How Should Acceptance Tests Be Executed After a Deployment?


This may be a bit wonky but it's a surprisingly important issue at a lot of companies that don't have a dedicated QA department:

How do we ensure that our system is "green" after deploying a new feature? Who is responsible for running the tests and what should those tests include?

Many developers ask the same question this way:

Why do I have to be online at 2 AM to manually test my feature after it is deployed?

I've heard this question so many times that I thought I would write down my high-level answer. The answer isn's complicated, and its implementation isn't difficult. However, it's difficult to implement by many companies because it requires a coordinated effort across 3 groups of your product development team.

Step 1 - Creating user acceptance criteria

Acceptance tests enforce how the user will interact with our system. But before you create those you need the acceptance criteria. It is up to the "holy trinity" (PO, Developer, Tester) to define these at story creation time. They also need to be updated if the spec for the story changes by the same people. The Specification by Example process is a good, light-weight and cheap way of doing this.

For most software, 99% of the time the acceptance criteria should be testable. You can't have testable acceptance criteria without writing more atomic, succincnt and well-defined stories. Without good stories you can't have good tests, and the ripple effects are very, very expensive.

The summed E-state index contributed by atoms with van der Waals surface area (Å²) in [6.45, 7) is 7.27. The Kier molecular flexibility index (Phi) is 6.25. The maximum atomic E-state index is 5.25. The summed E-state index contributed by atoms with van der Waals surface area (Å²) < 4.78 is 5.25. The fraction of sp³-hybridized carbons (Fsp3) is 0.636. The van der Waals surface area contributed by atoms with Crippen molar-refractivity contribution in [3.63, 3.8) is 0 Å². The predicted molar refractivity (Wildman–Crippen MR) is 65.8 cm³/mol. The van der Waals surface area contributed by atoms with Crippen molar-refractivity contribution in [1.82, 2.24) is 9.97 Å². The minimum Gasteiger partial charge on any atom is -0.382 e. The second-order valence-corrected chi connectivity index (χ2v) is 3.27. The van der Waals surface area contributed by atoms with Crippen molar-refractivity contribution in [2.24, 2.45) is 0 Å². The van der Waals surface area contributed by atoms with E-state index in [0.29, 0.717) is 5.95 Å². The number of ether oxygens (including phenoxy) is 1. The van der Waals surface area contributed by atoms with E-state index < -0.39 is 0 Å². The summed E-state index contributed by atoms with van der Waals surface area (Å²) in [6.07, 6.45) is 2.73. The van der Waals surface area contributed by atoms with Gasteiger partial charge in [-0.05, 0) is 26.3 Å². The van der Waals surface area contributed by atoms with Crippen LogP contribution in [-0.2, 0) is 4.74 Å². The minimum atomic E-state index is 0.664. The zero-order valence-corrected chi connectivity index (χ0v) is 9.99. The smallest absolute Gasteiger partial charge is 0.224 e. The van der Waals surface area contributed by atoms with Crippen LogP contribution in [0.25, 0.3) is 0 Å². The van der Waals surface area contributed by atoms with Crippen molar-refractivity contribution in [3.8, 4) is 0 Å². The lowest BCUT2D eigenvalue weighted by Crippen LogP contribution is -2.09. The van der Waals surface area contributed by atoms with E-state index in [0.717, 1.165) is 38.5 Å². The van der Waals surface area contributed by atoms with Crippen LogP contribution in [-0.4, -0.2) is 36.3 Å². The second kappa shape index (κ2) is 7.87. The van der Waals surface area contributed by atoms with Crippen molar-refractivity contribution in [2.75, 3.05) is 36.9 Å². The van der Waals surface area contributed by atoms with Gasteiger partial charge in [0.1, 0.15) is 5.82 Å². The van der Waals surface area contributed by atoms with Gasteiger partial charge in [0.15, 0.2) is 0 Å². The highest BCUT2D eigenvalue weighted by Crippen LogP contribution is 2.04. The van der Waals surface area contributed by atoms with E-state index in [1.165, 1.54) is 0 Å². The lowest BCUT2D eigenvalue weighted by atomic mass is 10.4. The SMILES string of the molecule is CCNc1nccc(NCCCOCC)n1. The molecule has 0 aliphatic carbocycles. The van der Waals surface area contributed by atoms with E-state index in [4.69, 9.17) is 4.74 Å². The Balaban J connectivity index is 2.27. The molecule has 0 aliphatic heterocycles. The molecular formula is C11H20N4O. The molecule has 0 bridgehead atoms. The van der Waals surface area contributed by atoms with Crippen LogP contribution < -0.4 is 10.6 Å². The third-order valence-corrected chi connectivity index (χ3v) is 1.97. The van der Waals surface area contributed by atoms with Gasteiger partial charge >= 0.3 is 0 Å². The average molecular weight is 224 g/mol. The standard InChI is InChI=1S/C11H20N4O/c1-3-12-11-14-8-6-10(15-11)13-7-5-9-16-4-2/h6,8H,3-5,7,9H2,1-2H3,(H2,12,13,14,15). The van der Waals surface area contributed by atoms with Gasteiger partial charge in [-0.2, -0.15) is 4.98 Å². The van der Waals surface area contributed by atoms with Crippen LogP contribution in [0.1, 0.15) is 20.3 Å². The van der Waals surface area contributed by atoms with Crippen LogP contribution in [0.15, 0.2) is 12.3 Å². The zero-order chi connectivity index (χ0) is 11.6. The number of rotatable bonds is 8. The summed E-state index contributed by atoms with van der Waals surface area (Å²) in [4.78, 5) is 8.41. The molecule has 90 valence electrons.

One heuristic for creating testable acceptance criteria is Gherkin. It gives you a shared syntax for specifying requirements and makes it possible to generate automated tests. But there are other options for this too.

Step 2 - Creating the user acceptance tests

This is also the responsibility of the holy trinity. These tests can either be manual or automated. This is a tremendous understatement. Of course they should be automated. That will save you tons of money and time. No seriously.

These tests impersonate the customer and ensure that the happy path scenarios are properly implemented. They also ensure that the app reacts properly in unhappy path scenarios.

These tests should be:

  • Cheap

  • Lightweight

  • Cheap

  • Fast

  • Test only what is necessary

    • i.e., if the story doesn't involve a UI change don't use the UI to test the story

  • Cheap

  • Automated

  • Cheap

These tests need to run at deployment time.

Step 3 - Test Execution and Profit

If the acceptance tests aren’t automated then they need to be executed by a member of the holy trinity at the time of deployment. This option is:

  • Expensive

  • Error-prone

  • Slow

  • Expensive

  • Hated by everyone

    Otherwise we can add them to a deployment pipeline and execute them immediately after the deployment step.